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Turn Up the Heat This Winter with Some Morning Yoga

A woman in a seated yoga pose in a bedroom.
LightField Studios/Shutterstock

Some mornings, we all find it difficult to roll out of bed. It’s even less appealing on those bitter cold winter days. If you want to get warm and wake up with a quickness, yoga is a fantastic way to do it! After this simple yoga routine, you’ll be alert and ready for whatever the day has in store.

You’ll be a lot warmer, too.

Warm Up the Spine with Tabletop Pose

A woman in a Yoga Cat Pose.
fizkes/Shutterstock

It’s always a good idea to start any exercise routine with an effective warm-up. Your body is usually pretty stiff when you first wake up. Warming up will increase the blood flow to your muscles, lubricate the joints, and elevate your heart rate and body temperature.

Come into a tabletop position, with your hands under your shoulders and your knees under your hips. Activate your core muscles to elongate and protect your spine as you try to make it as flat as a tabletop (hence, the name).

Use the next inhale to curve your spine into a U shape, as you gaze upward. Then, use your exhale to curve the other way and make a dome with your upper spine. Gaze toward your belly button (also known as cat and cow pose).

Repeat this 3-5 times until your spine muscles feel warmer and looser.

Warm Up the Legs with Downward Dog

A woman in the downward dog yoga pose.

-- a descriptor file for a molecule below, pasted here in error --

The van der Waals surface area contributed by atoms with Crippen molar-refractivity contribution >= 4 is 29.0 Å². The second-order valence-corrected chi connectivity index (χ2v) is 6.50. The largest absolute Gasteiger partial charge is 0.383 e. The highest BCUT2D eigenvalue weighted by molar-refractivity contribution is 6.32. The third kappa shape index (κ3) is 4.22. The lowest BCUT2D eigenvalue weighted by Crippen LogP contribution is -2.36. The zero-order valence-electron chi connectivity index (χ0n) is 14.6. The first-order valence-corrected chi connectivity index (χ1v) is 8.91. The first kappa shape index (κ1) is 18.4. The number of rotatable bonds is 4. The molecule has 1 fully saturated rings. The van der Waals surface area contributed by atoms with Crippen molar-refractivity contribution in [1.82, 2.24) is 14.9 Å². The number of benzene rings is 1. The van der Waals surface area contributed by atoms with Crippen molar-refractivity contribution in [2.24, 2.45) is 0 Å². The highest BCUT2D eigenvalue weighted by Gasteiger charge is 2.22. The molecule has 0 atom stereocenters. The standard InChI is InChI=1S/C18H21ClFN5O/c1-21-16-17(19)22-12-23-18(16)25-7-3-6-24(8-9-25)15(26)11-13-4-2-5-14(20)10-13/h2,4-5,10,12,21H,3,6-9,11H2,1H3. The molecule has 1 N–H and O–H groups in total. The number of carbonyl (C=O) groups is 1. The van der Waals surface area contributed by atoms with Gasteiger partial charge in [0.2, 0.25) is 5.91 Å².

Luna Vandoorne/Shutterstock

From tabletop position, lift your hips and stretch your legs into an inverted V shape. Feel your heels reach toward the floor. They don’t have to touch the floor, but you always want them to feel as if they’re reaching, as this creates the active stretch.

This position is called downward dog. It’s one of the best spine-elongating poses and you’ll encounter it in just about any yoga class you ever attend.

Bend one knee to stretch the opposite leg, then repeat on the other side. Continue to alternate bending and stretching, almost as if you’re walking in place. Feel free to move your hips. The goal is to warm up and prepare your legs for the day.

Using Gravity in Forward Fold

A woman in the forward fold yoga pose.
fizkes/Shutterstock

As you remain in the downward dog position, inhale and gaze forward. Bend your knees and on the next exhale gently step between the palms of your hands. Separate your feet a hip-distance apart and then just hang down, allowing gravity to stretch your spine and legs.

You can grab your elbows and gently sway from side to side, or simply let them fall toward the floor. Your legs can remain straight or you can bend them, depending on your level of flexibility. This should feel good, and you shouldn’t feel any pain.

Bring your feet together again. Inhale and gaze forward with a straight spine, then exhale into a deeper forward fold. Use the next couple of breath cycles to slowly roll yourself up to a standing position. Take as much time as you need.

A Vinyasa Flow

A woman in the upward-facing dog yoga pose.
Karla Tafra

Inhale and lift your arms over your head, then exhale all the way back into your forward fold, maintaining a straight spine. Inhale and gaze forward, then exhale and step backward, keeping your palms where they are, to come into plank pose.